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Food supply depends on seagrass meadows in the coral triangle

Unsworth, Richard K. F., Hinder, Stephanie L., Bodger, Owen G. and Cullen-Unsworth, Leanne Claire 2014. Food supply depends on seagrass meadows in the coral triangle. Environmental Research Letters 9 (9) , 094005. 10.1088/1748-9326/9/9/094005

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Abstract

The tropical seascape provides food and livelihoods to hundreds of millions of people, but the support of key habitats to this supply remains ill appreciated. For fisheries and conservation management actions to help promote resilient ecosystems, sustainable livelihoods, and food supply, knowledge is required about the habitats that help support fisheries productivity and the consequences of this for food security. This paper provides an interdisciplinary case study from the coral triangle of how seagrass meadows provide support for fisheries and local food security. We apply a triangulated approach that utilizes ecological, fisheries and market data combined with over 250 household interviews. Our research demonstrates that seagrass associated fauna in a coral triangle marine protected area support local food supply contributing at least 50% of the fish based food. This formed between 54% and 99% of daily protein intake in the area. Fishery catch was found to significantly vary with respect to village (p < 0.01) with habitat configuration a probable driver. Juvenile fish comprised 26% of the fishery catch and gear type significantly influenced this proportion (<0.05). Limited sustainability of fishery practices (high juvenile catch and a 51% decline in CPUE for the biggest fishery) and poor habitat management mean the security of this food supply has the potential to be undermined in the long-term. Findings of this study have implications for the management and assessment of fisheries throughout the tropical seascape. Our study provides an exemplar for why natural resource management should move beyond biodiversity and consider how conservation and local food security are interlinked processes that are not mutually exclusive. Seagrass meadows are under sustained threat worldwide, this study provides evidence of the need to conserve these not just to protect biodiversity but to protect food security.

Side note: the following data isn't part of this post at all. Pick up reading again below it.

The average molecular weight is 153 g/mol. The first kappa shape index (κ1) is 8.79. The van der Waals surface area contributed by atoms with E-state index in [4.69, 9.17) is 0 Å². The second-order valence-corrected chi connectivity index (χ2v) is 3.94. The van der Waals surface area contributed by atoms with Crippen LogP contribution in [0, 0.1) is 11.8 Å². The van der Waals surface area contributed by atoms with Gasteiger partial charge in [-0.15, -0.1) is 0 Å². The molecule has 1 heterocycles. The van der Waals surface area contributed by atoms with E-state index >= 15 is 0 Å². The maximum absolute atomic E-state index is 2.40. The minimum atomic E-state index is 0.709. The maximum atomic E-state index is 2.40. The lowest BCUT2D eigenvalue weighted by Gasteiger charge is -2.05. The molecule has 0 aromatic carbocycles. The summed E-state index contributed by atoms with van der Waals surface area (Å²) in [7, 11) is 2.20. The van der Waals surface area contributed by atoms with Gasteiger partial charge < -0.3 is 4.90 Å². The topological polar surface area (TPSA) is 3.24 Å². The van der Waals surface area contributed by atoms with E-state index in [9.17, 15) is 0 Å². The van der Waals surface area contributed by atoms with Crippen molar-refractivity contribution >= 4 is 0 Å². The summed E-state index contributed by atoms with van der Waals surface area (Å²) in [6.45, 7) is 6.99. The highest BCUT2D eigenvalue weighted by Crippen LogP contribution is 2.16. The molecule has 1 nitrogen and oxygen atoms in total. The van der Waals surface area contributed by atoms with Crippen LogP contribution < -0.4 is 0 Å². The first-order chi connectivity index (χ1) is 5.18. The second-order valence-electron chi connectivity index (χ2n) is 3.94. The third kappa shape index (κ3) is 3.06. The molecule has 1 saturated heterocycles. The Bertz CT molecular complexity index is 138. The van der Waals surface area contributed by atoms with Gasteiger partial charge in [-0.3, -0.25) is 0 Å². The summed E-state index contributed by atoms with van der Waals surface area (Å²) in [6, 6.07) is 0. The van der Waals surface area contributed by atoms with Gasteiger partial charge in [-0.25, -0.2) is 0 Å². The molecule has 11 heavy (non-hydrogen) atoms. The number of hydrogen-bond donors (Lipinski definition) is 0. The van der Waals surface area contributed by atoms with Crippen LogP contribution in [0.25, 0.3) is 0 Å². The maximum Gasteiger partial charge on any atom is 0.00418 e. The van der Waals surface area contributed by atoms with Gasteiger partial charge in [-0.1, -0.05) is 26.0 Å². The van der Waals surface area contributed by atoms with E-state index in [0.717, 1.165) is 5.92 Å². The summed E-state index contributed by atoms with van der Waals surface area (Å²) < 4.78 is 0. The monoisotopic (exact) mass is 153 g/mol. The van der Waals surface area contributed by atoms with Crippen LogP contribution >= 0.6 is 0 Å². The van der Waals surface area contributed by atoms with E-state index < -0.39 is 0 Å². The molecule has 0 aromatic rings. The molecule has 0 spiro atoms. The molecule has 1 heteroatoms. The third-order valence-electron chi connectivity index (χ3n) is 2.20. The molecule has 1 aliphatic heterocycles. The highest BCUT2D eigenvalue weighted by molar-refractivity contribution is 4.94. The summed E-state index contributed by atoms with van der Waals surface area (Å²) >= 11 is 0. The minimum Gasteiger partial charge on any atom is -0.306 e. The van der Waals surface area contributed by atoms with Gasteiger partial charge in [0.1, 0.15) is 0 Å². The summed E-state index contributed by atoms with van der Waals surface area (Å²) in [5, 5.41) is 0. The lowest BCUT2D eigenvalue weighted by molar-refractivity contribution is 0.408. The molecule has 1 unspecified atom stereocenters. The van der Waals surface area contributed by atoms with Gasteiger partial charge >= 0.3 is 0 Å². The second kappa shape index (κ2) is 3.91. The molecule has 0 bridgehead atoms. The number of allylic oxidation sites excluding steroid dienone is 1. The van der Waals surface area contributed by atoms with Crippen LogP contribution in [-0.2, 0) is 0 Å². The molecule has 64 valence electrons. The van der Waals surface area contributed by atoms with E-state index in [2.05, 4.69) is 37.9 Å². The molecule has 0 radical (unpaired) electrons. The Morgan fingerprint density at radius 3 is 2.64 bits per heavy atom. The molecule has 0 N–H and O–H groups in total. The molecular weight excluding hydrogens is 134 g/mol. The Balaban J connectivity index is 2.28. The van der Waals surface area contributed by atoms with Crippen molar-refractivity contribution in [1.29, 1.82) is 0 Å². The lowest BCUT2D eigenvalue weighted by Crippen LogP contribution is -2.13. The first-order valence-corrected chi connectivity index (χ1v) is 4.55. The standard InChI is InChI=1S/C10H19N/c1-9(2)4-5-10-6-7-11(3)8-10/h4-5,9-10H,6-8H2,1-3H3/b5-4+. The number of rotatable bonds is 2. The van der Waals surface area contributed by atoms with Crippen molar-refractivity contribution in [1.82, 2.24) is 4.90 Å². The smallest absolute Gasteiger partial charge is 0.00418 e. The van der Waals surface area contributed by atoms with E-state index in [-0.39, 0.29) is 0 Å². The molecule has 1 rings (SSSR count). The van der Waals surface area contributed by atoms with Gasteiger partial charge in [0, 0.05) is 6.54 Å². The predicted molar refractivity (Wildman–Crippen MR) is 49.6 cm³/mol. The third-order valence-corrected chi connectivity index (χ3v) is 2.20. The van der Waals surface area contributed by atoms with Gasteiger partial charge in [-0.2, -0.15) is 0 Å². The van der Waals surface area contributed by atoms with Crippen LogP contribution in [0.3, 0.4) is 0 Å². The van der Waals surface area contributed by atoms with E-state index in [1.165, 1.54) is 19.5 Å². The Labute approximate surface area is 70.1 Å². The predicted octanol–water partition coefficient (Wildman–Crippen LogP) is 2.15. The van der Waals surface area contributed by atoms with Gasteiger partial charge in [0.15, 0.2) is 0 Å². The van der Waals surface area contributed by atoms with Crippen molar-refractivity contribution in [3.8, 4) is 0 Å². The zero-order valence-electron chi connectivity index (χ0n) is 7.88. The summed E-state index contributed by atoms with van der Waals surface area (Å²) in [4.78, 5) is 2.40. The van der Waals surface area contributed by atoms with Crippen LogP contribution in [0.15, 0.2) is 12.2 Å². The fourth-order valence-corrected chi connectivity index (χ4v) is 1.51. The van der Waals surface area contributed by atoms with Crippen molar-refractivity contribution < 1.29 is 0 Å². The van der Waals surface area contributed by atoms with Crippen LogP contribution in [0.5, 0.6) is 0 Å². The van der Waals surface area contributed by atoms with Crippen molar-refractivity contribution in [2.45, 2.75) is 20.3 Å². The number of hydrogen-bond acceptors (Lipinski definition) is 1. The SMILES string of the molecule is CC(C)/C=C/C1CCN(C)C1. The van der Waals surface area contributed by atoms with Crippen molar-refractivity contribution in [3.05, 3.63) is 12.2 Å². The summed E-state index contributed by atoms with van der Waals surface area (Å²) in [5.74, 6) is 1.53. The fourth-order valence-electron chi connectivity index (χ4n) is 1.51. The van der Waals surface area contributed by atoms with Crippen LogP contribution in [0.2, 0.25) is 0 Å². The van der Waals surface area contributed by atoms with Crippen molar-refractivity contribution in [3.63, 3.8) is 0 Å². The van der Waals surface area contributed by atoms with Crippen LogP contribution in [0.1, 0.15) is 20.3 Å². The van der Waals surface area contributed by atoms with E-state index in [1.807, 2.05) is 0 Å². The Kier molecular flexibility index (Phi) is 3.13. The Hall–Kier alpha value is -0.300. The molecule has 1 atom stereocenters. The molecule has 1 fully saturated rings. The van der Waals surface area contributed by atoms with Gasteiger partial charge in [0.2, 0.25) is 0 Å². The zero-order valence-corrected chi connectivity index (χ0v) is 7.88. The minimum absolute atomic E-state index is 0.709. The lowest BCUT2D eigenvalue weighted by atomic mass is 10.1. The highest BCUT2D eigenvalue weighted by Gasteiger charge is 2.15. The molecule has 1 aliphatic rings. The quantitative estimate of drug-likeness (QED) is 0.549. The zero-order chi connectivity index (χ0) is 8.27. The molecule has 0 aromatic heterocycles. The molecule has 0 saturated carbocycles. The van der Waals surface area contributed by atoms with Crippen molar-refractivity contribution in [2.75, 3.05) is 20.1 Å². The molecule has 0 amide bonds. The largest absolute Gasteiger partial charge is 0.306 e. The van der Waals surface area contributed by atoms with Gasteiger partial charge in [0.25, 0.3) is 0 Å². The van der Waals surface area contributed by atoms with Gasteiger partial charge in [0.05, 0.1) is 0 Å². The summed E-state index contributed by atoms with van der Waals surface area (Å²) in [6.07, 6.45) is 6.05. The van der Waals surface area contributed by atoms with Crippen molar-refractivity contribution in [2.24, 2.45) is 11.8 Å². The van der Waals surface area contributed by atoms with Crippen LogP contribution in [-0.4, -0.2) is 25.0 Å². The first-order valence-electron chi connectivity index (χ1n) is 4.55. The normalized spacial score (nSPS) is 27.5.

Item Type: Article
Date Type: Publication
Status: Published
Schools: Business (Including Economics)
Sustainable Places Research Institute (PLACES)
Subjects: Q Science > QE Geology
S Agriculture > S Agriculture (General)
Publisher: Institute of Physics
ISSN: 1748-9326
Date of First Compliant Deposit: 30 March 2016
Last Modified: 04 Jun 2017 08:04
URI: http://orca.cf.ac.uk/id/eprint/72495

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